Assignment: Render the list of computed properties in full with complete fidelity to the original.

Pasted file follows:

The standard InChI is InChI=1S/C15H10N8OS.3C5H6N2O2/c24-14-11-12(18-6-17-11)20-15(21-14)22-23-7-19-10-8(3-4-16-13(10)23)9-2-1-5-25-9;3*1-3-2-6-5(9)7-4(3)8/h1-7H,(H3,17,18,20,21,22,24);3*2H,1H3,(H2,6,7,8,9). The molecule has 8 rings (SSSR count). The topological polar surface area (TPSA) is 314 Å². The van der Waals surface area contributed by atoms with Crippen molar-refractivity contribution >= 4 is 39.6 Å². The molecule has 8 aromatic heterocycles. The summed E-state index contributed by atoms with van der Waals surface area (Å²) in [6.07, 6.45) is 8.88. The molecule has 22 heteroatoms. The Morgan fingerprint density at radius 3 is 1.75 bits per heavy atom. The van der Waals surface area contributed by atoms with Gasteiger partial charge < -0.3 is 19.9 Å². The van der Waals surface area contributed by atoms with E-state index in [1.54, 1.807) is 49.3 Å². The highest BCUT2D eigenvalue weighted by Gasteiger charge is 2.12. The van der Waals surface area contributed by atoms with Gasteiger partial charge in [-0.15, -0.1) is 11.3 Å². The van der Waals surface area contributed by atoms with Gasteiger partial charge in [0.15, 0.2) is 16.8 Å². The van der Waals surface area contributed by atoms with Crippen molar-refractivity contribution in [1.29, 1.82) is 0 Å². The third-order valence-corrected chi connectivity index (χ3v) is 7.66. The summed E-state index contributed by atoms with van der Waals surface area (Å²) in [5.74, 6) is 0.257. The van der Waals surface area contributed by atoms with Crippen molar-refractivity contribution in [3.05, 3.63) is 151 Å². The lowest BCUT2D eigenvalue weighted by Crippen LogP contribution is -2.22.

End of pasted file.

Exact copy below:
The standard InChI is InChI=1S/C15H10N8OS.3C5H6N2O2/c24-14-11-12(18-6-17-11)20-15(21-14)22-23-7-19-10-8(3-4-16-13(10)23)9-2-1-5-25-9;3*1-3-2-6-5(9)7-4(3)8/h1-7H,(H3,17,18,20,21,22,24);3*2H,1H3,(H2,6,7,8,9). The molecule has 8 rings (SSSR count). The topological polar surface area (TPSA) is 314 Å². The van der Waals surface area contributed by atoms with Crippen molar-refractivity contribution >= 4 is 39.6 Å². The molecule has 8 aromatic heterocycles. The summed E-state index contributed by atoms with van der Waals surface area (Å²) in [6.07, 6.45) is 8.88. The molecule has 22 heteroatoms. The Morgan fingerprint density at radius 3 is 1.75 bits per heavy atom. The van der Waals surface area contributed by atoms with Gasteiger partial charge < -0.3 is 19.9 Å². The van der Waals surface area contributed by atoms with E-state index in [1.54, 1.807) is 49.3 Å². The highest BCUT2D eigenvalue weighted by Gasteiger charge is 2.12. The van der Waals surface area contributed by atoms with Gasteiger partial charge in [-0.15, -0.1) is 11.3 Å². The van der Waals surface area contributed by atoms with Gasteiger partial charge in [0.15, 0.2) is 16.8 Å². The van der Waals surface area contributed by atoms with Crippen molar-refractivity contribution in [1.29, 1.82) is 0 Å². The third-order valence-corrected chi connectivity index (χ3v) is 7.66. The summed E-state index contributed by atoms with van der Waals surface area (Å²) in [5.74, 6) is 0.257. The van der Waals surface area contributed by atoms with Crippen molar-refractivity contribution in [3.05, 3.63) is 151 Å². The lowest BCUT2D eigenvalue weighted by Crippen LogP contribution is -2.22.